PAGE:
Her parents split up when she was a child, and Nina couldn’t understand how they’d ever got together in the first place, as her quiet, stern father was the total opposite to her bright and bubbly mum. Probably because they’d both grown up in the same small town – although Lakeview was more of a village really.
And while Cathy her mother, had never admitted as much, Nina suspected that her conception hadn’t exactly been planned, and that her parents’ marriage was less of the romantic and more of the shotgun variety. But that didn’t bother her; her mum was now blissfully happy in Dublin with Tony (who was more of a father to Nina than Patrick had ever been) and while she’d endured the odd childhood weekend down in Lakeview, once she hit her mid-teens she’d put her foot down and stopped going altogether. If this bothered her father he’d never let on, and in all honesty, Nina didn’t particularly care. She didn’t know the guy, had never known him really, and it was mere desperation that was forcing her to stay with him now.
She wondered if he was still obsessed with collecting and fixing things. Patrick patiently taking apart and fixing TV sets, radios – anything electronic, and rambling on to her about them was probably her most enduring memory of her childhoo
‘Patrick is a kind and very generous man,’ her mother would repeatedly tell her, determined never to say a bad word against him, which Nina suspected was mostly borne out of guilt for leaving him and taking away his daughter. ‘Even after we separated, he never let me want for anything as far as you’re concerned.’
Which Nina supposed was honourable given the fact that she knew Patrick had no interest in her whatsoever. She was always just this annoying kid who turned up now and again to mess up his pristine house and orderly way of life. And boy was her father orderly. Back then, he used to rise at seven am on the dot (even at weekends), go out to the local newsagents, after which he’d read the morning paper over a breakfast of tea (with two sugars) and of fried eggs and bacon with toast. Nina recalled one time in a childish attempt to please him she’d overdone the toast and he’d gone ballistic. Not angry as such, just a quiet, barely controlled annoyance, which to a ten-year old was somehow even scarier. Nina had never again attempted to make him breakfast after that.
Now as the bus approached the outskirts of Lakeview, she wondered if anything had changed. The popular tourist village – centred round a broad oxbow lake from which it took its name – was very pretty certainly. The lake, surrounded by low-hanging beech and willow trees, wound its way around the centre and a small humpback stone bridge joined all sides of the township together.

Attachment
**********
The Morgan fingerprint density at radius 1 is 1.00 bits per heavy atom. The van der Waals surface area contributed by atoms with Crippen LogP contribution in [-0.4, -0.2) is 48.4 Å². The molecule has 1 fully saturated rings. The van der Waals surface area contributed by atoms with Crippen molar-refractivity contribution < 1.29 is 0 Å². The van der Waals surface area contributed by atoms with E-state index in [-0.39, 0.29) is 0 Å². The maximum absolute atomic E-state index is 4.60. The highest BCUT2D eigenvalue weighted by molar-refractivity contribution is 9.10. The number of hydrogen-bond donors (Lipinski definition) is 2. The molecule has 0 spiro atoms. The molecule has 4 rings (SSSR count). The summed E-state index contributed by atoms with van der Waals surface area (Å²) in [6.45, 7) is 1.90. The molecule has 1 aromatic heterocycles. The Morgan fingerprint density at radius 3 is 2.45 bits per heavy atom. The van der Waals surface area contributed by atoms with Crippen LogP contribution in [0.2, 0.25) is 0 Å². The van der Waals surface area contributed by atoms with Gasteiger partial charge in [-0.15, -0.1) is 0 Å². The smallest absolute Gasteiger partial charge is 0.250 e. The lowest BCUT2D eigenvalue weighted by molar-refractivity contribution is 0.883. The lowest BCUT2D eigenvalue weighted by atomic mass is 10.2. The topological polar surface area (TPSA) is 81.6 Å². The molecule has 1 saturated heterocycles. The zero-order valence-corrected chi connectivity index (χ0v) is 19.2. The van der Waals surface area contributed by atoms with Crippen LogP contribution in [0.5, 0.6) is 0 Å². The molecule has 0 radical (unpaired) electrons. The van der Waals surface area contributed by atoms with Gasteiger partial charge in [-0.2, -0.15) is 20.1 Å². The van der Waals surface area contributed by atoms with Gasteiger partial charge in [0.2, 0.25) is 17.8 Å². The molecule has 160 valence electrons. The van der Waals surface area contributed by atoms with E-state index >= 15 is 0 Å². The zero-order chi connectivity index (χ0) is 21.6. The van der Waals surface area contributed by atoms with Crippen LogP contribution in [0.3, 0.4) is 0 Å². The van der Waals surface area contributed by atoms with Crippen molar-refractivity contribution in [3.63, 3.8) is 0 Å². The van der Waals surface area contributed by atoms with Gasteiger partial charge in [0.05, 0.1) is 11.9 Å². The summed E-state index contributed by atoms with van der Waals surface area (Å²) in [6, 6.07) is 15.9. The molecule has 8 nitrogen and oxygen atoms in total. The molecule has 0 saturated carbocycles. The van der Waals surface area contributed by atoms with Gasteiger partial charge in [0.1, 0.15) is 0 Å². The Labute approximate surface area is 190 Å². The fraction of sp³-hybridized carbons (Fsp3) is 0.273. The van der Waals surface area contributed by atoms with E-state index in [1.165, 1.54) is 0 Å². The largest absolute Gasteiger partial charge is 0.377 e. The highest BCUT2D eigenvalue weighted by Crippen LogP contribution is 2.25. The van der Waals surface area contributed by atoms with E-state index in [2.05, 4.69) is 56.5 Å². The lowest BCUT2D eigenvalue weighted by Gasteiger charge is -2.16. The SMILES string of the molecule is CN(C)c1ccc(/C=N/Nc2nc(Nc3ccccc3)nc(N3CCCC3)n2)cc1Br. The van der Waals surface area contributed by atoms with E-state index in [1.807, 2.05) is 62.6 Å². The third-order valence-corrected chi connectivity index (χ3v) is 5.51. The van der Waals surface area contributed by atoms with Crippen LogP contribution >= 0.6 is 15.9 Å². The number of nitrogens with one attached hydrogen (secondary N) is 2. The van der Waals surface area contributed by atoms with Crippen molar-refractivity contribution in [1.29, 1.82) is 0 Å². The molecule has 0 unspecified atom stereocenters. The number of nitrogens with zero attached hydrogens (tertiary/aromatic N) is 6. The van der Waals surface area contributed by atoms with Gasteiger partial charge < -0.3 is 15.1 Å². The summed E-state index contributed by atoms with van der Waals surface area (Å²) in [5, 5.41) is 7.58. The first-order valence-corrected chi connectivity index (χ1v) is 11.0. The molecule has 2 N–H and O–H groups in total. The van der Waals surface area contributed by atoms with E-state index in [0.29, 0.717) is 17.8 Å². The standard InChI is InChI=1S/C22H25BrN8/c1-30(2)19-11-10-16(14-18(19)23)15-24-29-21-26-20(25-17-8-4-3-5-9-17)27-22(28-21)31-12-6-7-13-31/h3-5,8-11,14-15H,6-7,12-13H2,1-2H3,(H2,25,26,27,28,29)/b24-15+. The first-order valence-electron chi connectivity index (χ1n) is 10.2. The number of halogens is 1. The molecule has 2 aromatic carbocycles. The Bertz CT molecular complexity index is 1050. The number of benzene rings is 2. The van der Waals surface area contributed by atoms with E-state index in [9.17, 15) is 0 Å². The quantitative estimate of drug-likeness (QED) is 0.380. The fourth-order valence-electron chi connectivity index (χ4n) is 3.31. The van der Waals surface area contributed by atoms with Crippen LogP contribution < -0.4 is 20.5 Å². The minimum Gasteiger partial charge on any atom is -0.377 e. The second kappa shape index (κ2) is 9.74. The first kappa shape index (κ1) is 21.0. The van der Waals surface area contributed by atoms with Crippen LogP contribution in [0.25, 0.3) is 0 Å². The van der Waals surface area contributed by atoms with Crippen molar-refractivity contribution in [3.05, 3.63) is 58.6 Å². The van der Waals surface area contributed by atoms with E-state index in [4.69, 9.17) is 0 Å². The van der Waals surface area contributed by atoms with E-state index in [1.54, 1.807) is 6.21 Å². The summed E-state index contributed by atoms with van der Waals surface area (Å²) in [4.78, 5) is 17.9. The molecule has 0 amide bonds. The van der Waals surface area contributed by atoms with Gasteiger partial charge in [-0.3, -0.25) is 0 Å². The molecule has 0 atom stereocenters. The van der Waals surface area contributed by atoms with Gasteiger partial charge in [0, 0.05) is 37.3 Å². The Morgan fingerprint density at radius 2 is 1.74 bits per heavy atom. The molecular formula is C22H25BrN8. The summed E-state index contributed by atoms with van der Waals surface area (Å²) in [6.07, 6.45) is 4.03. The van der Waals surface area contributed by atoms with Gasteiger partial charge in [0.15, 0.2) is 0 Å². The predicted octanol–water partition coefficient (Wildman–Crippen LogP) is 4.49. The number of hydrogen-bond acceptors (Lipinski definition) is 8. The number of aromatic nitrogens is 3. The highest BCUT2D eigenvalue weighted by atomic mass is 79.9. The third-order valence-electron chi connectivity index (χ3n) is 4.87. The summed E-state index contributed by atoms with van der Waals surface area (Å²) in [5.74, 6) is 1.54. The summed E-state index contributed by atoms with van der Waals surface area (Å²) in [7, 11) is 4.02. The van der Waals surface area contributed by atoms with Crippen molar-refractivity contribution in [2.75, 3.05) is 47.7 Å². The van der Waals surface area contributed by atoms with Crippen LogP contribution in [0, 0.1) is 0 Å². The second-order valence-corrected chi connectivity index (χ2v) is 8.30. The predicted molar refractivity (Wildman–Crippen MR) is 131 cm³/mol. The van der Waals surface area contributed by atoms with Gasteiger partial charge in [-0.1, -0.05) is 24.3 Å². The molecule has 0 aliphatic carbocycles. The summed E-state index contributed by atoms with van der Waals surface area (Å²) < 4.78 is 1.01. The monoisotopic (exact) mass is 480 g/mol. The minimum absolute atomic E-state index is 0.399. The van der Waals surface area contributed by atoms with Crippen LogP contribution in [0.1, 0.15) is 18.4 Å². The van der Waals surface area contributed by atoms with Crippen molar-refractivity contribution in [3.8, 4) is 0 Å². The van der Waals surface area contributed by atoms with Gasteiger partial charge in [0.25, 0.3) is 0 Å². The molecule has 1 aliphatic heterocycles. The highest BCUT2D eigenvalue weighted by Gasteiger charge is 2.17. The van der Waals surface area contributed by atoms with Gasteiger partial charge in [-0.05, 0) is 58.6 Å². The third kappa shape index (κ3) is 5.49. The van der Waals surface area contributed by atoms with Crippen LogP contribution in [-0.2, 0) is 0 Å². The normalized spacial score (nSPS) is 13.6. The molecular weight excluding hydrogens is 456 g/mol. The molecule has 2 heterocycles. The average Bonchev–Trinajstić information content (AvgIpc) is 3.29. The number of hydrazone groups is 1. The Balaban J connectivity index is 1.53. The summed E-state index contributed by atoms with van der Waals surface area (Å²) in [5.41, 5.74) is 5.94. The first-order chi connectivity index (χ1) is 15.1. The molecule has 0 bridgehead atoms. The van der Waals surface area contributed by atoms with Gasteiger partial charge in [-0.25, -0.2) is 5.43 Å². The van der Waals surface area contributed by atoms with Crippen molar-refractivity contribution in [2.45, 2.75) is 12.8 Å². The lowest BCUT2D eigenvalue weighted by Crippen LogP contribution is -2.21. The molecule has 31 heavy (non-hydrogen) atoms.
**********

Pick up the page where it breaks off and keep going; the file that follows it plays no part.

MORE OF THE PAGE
But it was the cobbled streets and ornate lanterns on Main Street, as well as the beautiful one-hundred-year-old artisan cottages decorated with hanging floral baskets, that were the true attraction here.
Because of its picturesque beauty, the village had long ago been designated heritage status by the Irish Tourist Board, so the chocolate-box look and feel of the place was intentionally well preserved.
As for changes Nina noted, well there were certainly a lot more houses anyway; newer more ostentatious ones on the outskirts, the kind that city types moving to the country built trying to prove to their friends that they were living the good life, when in reality most of them were probably desperate to escape back to Dublin. Humongous bedrooms, huge gardens and outdoor hot-tubs would never be enough to mask the dreary realities of small town living, at least not as far as she was concerned.
Nope Lakeview was a temporary stop, an emergency stop almost, and as soon as she’d got her head together, she’d be out of here quick as you like.
She got off on Main Street at the bus stop nearest the lake, outside that café that had been there for donkeys years, the Heartbreak Café the locals used to jokingly refer to it – supposedly due to the fact that it was a long-time favourite haunt in which to get dumped. She wondered if that older woman who collected all the stray animals still ran the place. Ella, wasn’t it? What was it with this place and collecting things? Although that was unfair really, Ella had always been very nice to Nina, cottoning on to the fact that she was usually there against her will. Or perhaps she just sympathised with the fact that Nina’s dad never really had much time for her.
Putting her backpack over her shoulders, she walked along the lake and headed out across the old stone bridge that led in the direction of her father’s house.
She’d told him on the phone that she’d be there around six.
‘That’ll be dinnertime. Do you want me to make extra?’ he asked.
Nina hesitated. ‘What are you having?’
‘Bacon and cabbage,’ he told her and again, she couldn’t help but shake her head in amazement. How could she have forgotten? Pork chops on Mondays, steak on Tuesdays, and bacon and cabbage on Wednesdays… Patrick Hughes had cooked these same dishes without fail on the same days all that time ago, and now years later was still doing the same.
And once again Nina wondered what on earth she had let herself in for.
‘Hello Nina,’ Patrick said somewhat distractedly when she reached the house a little after six. He stood back as she came through the doorway.
‘Hi Dad, how are you?’ She didn’t attempt to hug or embrace him; theirs was not a hugging sort of relationship, but she did feel slightly put out by her father’s almost casual indifference to her appearance after so long. There was no great welcome, or no sense of enthusiasm or interest in her visit.